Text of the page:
Erie 4-4-2 "Atlantic" Locomotives of the USA


Class Details by Steve Llanso of Sweat House Media

Class 87 (Locobase 12546)

Data from Angus Sinclair, Development of the Locomotive Engine (New York: Angus Sinclair Publishing, 1907), p.266. (Sinclair attributes the 1853 American Railway Journal article from which he derived the information to Zerah Colburn.) See also Edward Harold Mott, Between the Ocean and the Lakes (New York: John S Collins, 1899), p. 396.

In contrast to Norris's oddball design described in Locobase 12545, E H Mott says thesee were actually well-liked by their crews. He notes that the two were "...totally different in action. The former was a mass of machinery; hook-motion, and independent variable cut-off. The latter was a full crank, direct-acting, without rocker arm: a link-motion."

Yet, "With a train suitable to their capacity, they were very quick, not costly to maintain, and easy on the track. The engineers took great pride in these machines, which were put in use upon the Susquehanna Division. Luther Pitcher had charge of No. 112, and John Donohue of No. 87."

NB: Boiler pressure is a Locobase estimate.


Class E-1 (Locobase 426)

Data from Erie 1907 locomotive diagram book supplied in May 2005 by Allen Stanley from his extensive Raildata collection.

All 29 Atlantics in this class were delivered as Camelback Vauclain compounds delivered with two 13" HP and two 22" LP cylinders; see Locobase 12441.

They were shortly (1904-1906) converted to single-expansion engines. The 1917 diagram shows that the tubesheets were moved 6" further apart, creating more evaporative heating surface. After 20 more years of passenger service, they were retired in 1927-1928.


Class E-1 (Locobase 12441)

Data from Baldwin Locomotive Works Specification for Engines as digitized by the DeGolyer Library of Southern Methodist University Volume 23, p 120. Works numbers were 16488-16491 in February 1899; 17110-17111, 17179-17183 in October; 17232-17234 in November; 17278-17281 in December; 18254-18255 in September 1900; 18280-18281, 18338-18340, 18360 in October; and 18819-18821 in March 1901.

Twenty-nine Camelback Vauclain compounds were delivered with two 13" HP and two 22" LP cylinders; one of each was served by a single 13" diameter (330 mm) piston valves. The photo series in Edwin Alexander's American Locomotives 1900-1950 (NY: Bonanza Books, 1950), pp 24-25 show an almost Austrian look to the class with slim domes topped by rounded caps. But the "Mother Hubbard" double-cab layout confirms this as an Anthracite coal burner.

Like most Vauclain compounds, however, the entire class was converted to single-expansion engines in 1904-1906; see Locobase 426.


Class E-2 (Locobase 387)

Data from Erie's 1928 Locomotive Diagram book supplied in May 2005 by Allen Stanley from his extensive Raildata collection. Works numbers were 21248, 21273-21274, 21280-21283, 21325 in November 1902 and 21376-21377

Originally built as Vauclain compounds with 15-in high-pressure and 25-in low pressure cylinders; they were soon rebuilt as the simple-expansion locomotives shown in the specifications. Biggest differences from later E3 were much larger grate and slightly higher boiler pressure.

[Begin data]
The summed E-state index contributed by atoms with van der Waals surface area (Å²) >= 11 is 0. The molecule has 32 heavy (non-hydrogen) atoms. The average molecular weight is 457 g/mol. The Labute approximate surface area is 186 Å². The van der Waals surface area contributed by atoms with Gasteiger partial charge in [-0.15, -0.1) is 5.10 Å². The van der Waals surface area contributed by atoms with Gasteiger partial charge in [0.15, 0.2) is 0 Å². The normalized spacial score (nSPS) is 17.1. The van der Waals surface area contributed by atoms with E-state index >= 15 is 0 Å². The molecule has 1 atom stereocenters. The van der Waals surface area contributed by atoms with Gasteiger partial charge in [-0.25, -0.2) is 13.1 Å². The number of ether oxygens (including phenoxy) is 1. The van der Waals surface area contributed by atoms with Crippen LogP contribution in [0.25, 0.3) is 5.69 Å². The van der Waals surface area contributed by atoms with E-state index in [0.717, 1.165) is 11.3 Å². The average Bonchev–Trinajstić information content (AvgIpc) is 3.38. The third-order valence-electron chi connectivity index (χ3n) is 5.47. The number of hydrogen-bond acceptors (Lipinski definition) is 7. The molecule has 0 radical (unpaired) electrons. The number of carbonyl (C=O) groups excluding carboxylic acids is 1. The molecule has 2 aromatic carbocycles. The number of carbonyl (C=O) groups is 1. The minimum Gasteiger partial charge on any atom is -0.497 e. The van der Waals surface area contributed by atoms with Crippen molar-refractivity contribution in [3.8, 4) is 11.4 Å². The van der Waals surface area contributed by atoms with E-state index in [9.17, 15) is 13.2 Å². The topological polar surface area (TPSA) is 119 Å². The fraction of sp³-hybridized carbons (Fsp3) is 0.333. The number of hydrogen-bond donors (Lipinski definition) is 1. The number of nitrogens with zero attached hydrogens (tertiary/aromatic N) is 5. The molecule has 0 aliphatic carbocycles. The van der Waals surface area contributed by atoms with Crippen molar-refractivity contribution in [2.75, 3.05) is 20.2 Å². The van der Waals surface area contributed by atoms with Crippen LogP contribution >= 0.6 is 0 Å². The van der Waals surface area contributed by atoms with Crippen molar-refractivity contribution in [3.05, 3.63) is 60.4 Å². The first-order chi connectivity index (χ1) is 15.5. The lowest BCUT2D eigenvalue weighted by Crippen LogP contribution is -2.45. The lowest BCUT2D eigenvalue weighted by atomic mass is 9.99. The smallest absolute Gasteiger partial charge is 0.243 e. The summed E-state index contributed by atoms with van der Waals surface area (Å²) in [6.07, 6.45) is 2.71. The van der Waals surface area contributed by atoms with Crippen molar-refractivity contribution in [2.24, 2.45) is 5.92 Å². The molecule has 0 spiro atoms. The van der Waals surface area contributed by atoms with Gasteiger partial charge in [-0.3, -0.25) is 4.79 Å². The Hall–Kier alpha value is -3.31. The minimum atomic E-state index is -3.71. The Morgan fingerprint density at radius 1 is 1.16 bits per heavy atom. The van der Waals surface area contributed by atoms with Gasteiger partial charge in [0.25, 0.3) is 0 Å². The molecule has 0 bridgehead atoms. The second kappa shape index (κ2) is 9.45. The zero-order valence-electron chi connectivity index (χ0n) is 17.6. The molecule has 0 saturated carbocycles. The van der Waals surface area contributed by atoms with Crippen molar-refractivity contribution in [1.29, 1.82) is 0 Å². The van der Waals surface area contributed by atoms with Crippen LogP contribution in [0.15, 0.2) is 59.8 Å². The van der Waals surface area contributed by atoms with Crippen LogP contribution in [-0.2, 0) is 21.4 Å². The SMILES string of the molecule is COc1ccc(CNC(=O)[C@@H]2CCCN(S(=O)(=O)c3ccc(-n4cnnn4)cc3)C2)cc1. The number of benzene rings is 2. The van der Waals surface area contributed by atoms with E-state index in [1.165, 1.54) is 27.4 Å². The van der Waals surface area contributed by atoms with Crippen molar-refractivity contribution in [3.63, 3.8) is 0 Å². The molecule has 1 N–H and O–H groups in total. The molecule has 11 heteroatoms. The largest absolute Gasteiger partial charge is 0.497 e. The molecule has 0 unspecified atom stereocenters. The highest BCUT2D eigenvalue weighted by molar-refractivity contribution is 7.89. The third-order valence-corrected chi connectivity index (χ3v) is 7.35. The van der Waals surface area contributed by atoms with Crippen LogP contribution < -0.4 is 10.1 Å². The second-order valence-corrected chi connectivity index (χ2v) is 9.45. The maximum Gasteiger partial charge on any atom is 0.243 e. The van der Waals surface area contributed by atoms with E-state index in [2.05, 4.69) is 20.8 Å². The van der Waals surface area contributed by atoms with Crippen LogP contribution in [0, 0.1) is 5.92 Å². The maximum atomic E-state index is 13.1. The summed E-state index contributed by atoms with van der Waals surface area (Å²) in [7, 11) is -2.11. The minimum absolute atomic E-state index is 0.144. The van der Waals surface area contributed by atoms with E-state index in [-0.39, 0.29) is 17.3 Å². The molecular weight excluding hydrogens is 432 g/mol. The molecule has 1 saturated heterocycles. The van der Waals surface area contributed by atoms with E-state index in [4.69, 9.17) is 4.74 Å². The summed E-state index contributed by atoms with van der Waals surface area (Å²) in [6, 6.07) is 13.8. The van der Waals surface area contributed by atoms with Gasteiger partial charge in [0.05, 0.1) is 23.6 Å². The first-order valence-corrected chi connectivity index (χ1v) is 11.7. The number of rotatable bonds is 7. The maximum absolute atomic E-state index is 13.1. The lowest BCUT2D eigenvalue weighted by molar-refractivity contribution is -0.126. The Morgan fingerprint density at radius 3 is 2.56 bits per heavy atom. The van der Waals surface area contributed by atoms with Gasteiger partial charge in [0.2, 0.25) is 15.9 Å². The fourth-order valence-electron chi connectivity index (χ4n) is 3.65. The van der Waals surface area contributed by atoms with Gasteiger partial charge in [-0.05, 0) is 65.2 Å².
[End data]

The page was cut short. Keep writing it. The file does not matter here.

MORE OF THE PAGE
Class E-3 - compound (Locobase 9481)

Data from Angus Sinclair (ed), Railway and Locomotive Engineering, May 1903, p. 217. Works numbers were 21544, 21550 in January 1903; 21602, 21633, 21650, 21671, 21693, 21697, 21719 in February; and 21779, 21800, 21812, 21838, 21866-21867 in March.

These engines were originally built as Vauclain compounds with 15-in high-pressure and 25-in low pressure pistons. They were later rebuilt as simple-expansion engines; they're shown in that configuration in Locobase 386.


Class E-3 - simple (Locobase 386)

Data from Erie's 1928 Locomotive Diagram book supplied in May 2005 by Allen Stanley from his extensive Raildata collection. (Thanks to Chris Hohl for his 24 October 2015 email identifying the valve gear.)

These engines were originally built as compounds with 15-in high-pressure and 25-in low pressure pistons; see Locobase 9481. When rebuilt as simple-expansion engines, they seem to have disposed of some of their 2" tubes and, of course, the two LP cylinders, but were otherwise unchanged.


Class E-4 (Locobase 388)

Data validated and expanded by table in June 1906 AERJ. Works numbers were 25181 in February 1905 and 25306 in March.

Firebox heating surface included 26 sq ft of arch tubes.

Large Atlantics of which only these 2 Baldwins and a similar Alco were built (Locobase 839), probably because interest was turning to a 4-6-2 arrangement for passenger power. Later converted to simple expansion with 2 22 1/2" -diameter cylinders and 74 1/2" drivers, which matched the lone Alco.


Class E-4 - superheated (Locobase 9239)

Data from Westing's Erie Power (1970) and Erie 7-1949-1 locomotive diagram book supplied in May 2005 by Allen Stanley from his extensive Raildata collection. Firebox heating surface area included four arch tubes that contributed 25 sq ft.

This set of relatively long Vauclain balanced compound Atlantics (Locobase 388) was simpled, then superheated at the Hornell Shops with what may have been standard kit. As with the later E-5 makeover (Locobase 9238), the E-4s didn't sacrifice much in the way of heating surface area. The 12" (305 mm) piston valves, Baker valve gear, and superheat enlivened the design and the two locomotives lasted into the 1940s.

536 was scrapped in January 1942 while 535 was the last of the Erie Atlantic when it was cut up in February 1947.


Class E-5 (Locobase 389)

Data from a table in the June 1907 AERJ. See also "Cole Balanced Compound - Erie Railroad", American Engineer and Railroad Journal, Volume 79, No 8 (August 1905), p. 287. Works number was 30711 in April 1905.

Similar in concept and performance to Baldwin-built E4 pair shown in Locobase 388.